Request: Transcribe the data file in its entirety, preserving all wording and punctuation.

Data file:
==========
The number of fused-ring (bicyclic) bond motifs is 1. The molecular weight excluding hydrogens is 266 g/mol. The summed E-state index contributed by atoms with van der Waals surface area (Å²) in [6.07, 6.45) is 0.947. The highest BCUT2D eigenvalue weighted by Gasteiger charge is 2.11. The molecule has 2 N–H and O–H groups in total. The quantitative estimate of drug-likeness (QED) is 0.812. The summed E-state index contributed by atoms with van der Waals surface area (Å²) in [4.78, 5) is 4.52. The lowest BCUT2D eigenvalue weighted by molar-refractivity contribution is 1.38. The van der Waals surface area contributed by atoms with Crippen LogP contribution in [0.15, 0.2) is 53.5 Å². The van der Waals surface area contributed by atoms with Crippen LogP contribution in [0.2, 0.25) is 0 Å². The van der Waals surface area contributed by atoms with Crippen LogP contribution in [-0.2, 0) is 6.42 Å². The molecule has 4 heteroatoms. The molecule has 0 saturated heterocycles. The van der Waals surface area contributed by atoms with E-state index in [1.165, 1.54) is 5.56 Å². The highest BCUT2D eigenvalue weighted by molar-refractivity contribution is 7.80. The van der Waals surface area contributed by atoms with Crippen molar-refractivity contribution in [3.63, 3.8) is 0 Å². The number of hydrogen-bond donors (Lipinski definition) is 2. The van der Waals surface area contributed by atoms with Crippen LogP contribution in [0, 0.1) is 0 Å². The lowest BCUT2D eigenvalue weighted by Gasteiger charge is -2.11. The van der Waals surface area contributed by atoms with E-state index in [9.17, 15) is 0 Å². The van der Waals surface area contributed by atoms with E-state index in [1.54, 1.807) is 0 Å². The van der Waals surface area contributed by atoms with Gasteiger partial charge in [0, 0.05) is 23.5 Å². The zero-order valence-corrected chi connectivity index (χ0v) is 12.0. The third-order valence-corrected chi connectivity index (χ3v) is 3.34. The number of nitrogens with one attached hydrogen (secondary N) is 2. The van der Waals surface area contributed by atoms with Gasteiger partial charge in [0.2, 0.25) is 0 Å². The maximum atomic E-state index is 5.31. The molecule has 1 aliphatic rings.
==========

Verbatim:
The number of fused-ring (bicyclic) bond motifs is 1. The molecular weight excluding hydrogens is 266 g/mol. The summed E-state index contributed by atoms with van der Waals surface area (Å²) in [6.07, 6.45) is 0.947. The highest BCUT2D eigenvalue weighted by Gasteiger charge is 2.11. The molecule has 2 N–H and O–H groups in total. The quantitative estimate of drug-likeness (QED) is 0.812. The summed E-state index contributed by atoms with van der Waals surface area (Å²) in [4.78, 5) is 4.52. The lowest BCUT2D eigenvalue weighted by molar-refractivity contribution is 1.38. The van der Waals surface area contributed by atoms with Crippen LogP contribution in [0.15, 0.2) is 53.5 Å². The van der Waals surface area contributed by atoms with Crippen LogP contribution in [0.2, 0.25) is 0 Å². The van der Waals surface area contributed by atoms with Crippen LogP contribution in [-0.2, 0) is 6.42 Å². The molecule has 4 heteroatoms. The molecule has 0 saturated heterocycles. The van der Waals surface area contributed by atoms with E-state index in [1.165, 1.54) is 5.56 Å². The highest BCUT2D eigenvalue weighted by molar-refractivity contribution is 7.80. The van der Waals surface area contributed by atoms with Crippen molar-refractivity contribution in [3.63, 3.8) is 0 Å². The number of hydrogen-bond donors (Lipinski definition) is 2. The van der Waals surface area contributed by atoms with Crippen LogP contribution in [0, 0.1) is 0 Å². The lowest BCUT2D eigenvalue weighted by Gasteiger charge is -2.11. The van der Waals surface area contributed by atoms with E-state index in [9.17, 15) is 0 Å². The van der Waals surface area contributed by atoms with E-state index in [1.54, 1.807) is 0 Å². The van der Waals surface area contributed by atoms with Gasteiger partial charge in [0, 0.05) is 23.5 Å². The zero-order valence-corrected chi connectivity index (χ0v) is 12.0. The third-order valence-corrected chi connectivity index (χ3v) is 3.34. The number of nitrogens with one attached hydrogen (secondary N) is 2. The van der Waals surface area contributed by atoms with Gasteiger partial charge in [0.2, 0.25) is 0 Å². The maximum atomic E-state index is 5.31. The molecule has 1 aliphatic rings.